Income tax systems

There are as many, if not more, varieties of tax regime as there are countries in the world, often with variances across states and regions within nations. This lack of uniformity complicates the process of managing global payroll: there is no one size fits all when it comes to tax compliance.

Reporting requirements

Every jurisdiction has its own specific requirements for which information must be reported, and when. In some countries, employers must keep up-to-date figures and report information to external authorities each month. In other countries, government reporting is much less of burden and is only required annually. For example:

  • In the United Kingdom, all employers must notify Her Majesty's Revenue & Customs (HMRC) of their 'Pay As You Earn' (PAYE) liability at the same time as, or before, they make payments to employees. Reports must be submitted to the government each time the business completes a pay run - failure to comply results in fines.
  • In some countries, the tax authorities are proactive. For example, the Finnish tax authority sends individuals a pre-filled tax return in the spring of each year. Once checked, if there is nothing to correct, it can simply be filed for personal records.

Foreign personnel

Employment and tax rules are typically complex and different for expatriate workers dependent upon location and personal circumstances. There may or may not be reciprocal tax agreements in place between the host country and the expatriate worker's home country; there may or may not be a need to set up a business entity to employ expatriates. There may be the option for 'employment without establishment' (EwE) in the country. Whatever the options, it's important to set up and report on foreign personnel correctly.

Payroll cycles

The wide variation in the frequency of payment runs and the required tasks, such as creating payslips, can make global payroll difficult to calculate. For example, in Europe monthly payroll is the norm. However, there are discrepancies in certain industries - including agriculture and hospitality - where a biweekly payroll is typical, or in certain countries where additional bonus runs are included within the standard payroll processing calendar. The upshot is that there is a specific payroll requirement in every country, further customised by peripheral rules, regulations and of course, language and currency.

Why must you consider
data privacy laws?

Employing people brings with it a lot of paperwork – from information about training, skills and recruitment, to personal and confidential details such as addresses, pay and disciplinary records. While much of this information used to be stored in locked filing cabinets, it is increasingly being digitised. This carries huge advantages – but also big risks.

As the use of cloud-based payroll systems rises, so too does the risk of data breaches. And with an increasing amount of regulation focusing on how personal data is handled, payroll teams must have a clear, strict and transparent process for the storage and use of any data they hold on their employees.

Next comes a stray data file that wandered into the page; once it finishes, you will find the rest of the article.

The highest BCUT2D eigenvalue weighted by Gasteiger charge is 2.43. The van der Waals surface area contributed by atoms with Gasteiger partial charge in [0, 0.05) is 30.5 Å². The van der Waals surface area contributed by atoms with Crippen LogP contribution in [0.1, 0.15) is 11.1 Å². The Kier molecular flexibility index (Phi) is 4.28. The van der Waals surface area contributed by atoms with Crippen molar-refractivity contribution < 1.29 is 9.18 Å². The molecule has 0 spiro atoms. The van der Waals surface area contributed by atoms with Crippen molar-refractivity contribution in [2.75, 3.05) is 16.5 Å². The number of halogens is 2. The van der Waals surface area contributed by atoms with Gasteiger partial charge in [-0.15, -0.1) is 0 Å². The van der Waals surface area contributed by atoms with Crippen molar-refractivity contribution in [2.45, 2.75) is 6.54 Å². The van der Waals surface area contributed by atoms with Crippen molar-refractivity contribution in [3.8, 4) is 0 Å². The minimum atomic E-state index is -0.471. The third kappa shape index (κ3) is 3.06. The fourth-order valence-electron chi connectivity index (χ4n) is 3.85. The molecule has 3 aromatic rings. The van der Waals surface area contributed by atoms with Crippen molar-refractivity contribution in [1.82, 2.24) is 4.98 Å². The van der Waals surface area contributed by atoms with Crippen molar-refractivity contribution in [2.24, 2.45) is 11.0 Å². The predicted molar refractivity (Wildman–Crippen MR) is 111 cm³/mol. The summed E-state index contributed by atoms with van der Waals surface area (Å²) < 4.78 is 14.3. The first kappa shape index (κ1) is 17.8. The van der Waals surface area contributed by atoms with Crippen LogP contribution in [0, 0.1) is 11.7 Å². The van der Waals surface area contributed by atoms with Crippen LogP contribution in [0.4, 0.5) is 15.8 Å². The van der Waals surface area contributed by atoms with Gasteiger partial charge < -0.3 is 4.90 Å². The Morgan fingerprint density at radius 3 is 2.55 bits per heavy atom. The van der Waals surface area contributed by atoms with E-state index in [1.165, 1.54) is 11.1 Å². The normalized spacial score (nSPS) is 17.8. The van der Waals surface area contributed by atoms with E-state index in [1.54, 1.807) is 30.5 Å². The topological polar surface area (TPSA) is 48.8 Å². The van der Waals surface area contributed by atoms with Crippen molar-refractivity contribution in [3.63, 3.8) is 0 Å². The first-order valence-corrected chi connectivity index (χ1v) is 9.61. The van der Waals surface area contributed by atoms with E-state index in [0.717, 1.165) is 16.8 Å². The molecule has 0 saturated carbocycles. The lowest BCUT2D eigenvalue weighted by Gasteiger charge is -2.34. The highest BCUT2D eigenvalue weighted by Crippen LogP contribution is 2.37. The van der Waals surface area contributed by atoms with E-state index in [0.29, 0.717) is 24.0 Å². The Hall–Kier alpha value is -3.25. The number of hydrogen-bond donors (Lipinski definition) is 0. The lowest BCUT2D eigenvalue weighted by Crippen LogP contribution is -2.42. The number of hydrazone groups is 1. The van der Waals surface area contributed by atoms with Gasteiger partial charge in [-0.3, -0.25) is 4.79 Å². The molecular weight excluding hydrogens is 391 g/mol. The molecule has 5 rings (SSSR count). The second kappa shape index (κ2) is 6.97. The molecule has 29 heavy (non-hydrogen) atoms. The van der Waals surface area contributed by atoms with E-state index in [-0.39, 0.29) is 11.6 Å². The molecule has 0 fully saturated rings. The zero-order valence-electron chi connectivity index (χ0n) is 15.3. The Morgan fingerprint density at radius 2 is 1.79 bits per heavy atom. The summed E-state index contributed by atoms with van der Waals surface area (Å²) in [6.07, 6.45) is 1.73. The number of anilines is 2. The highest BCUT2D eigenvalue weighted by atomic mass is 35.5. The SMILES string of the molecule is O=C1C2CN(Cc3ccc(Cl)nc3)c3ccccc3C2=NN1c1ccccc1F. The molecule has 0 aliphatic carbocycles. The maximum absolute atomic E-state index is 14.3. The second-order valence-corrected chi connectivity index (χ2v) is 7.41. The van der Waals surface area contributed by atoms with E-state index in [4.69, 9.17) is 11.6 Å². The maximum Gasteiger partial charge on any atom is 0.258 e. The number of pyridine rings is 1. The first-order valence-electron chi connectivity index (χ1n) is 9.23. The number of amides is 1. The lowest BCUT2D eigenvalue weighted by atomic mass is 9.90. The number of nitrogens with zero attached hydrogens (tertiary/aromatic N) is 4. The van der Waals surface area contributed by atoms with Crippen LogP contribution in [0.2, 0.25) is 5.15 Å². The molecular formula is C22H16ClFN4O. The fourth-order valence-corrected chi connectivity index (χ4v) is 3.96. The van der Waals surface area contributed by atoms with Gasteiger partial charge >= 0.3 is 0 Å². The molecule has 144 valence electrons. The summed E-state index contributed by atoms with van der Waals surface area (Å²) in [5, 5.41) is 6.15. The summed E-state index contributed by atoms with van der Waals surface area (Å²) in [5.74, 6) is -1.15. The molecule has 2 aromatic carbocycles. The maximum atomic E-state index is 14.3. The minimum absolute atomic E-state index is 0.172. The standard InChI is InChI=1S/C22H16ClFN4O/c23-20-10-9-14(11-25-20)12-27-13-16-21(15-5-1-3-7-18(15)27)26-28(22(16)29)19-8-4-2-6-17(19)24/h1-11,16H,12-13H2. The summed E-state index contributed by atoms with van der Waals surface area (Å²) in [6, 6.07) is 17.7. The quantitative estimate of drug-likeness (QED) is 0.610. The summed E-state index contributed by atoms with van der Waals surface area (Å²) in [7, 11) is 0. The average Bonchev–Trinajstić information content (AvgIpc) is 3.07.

One of the most significant compliance changes is the introduction of the European General Data Protection Regulation (GDPR) for the management of an individual’s personal data. Data breaches must be reported within 72 hours and companies can be subject to large fines – as hefty as €20 million, or four percent of annual turnover.

Another example is Singapore’s Personal Data Protection Act 2012 ("PDPA"), which similarly governs the control and management of personal data. From 1 October 2022, Singaporean authorities can impose financial penalties of SGD 1 million, or 10% of local annual turnover for organisations whose turnover exceeds SGD 10 million, whichever is higher.

With similar data protection laws being introduced in many other jurisdictions, it is important for payroll teams to check compliance in every country their companies do business in. However, for payroll teams with global responsibility, it can be very difficult to keep up to date with changes in local data protection procedures and regulations. One way companies are addressing this is to work with partners who have the local knowledge and skills to ensure payroll compliance.

Best practice policies and procedures for payroll-related data privacy need to be documented and implemented. These might include:

  • Only requesting a potential new hire’s social security number and other confidential details after they have accepted the position.
  • Only retaining failed applicants’ resumés for a short period and disposing of them securely.
  • Seeking consent before redirecting a resumé for a different role from the one applied for and stating on recruitment postings that the organisation will consider all applicants for alternative positions.
  • Only transferring personal data outside the home jurisdiction if strictly necessary and having measures in place to protect the personal data to the same standard as in the home jurisdiction, while obtaining the individual’s consent in advance.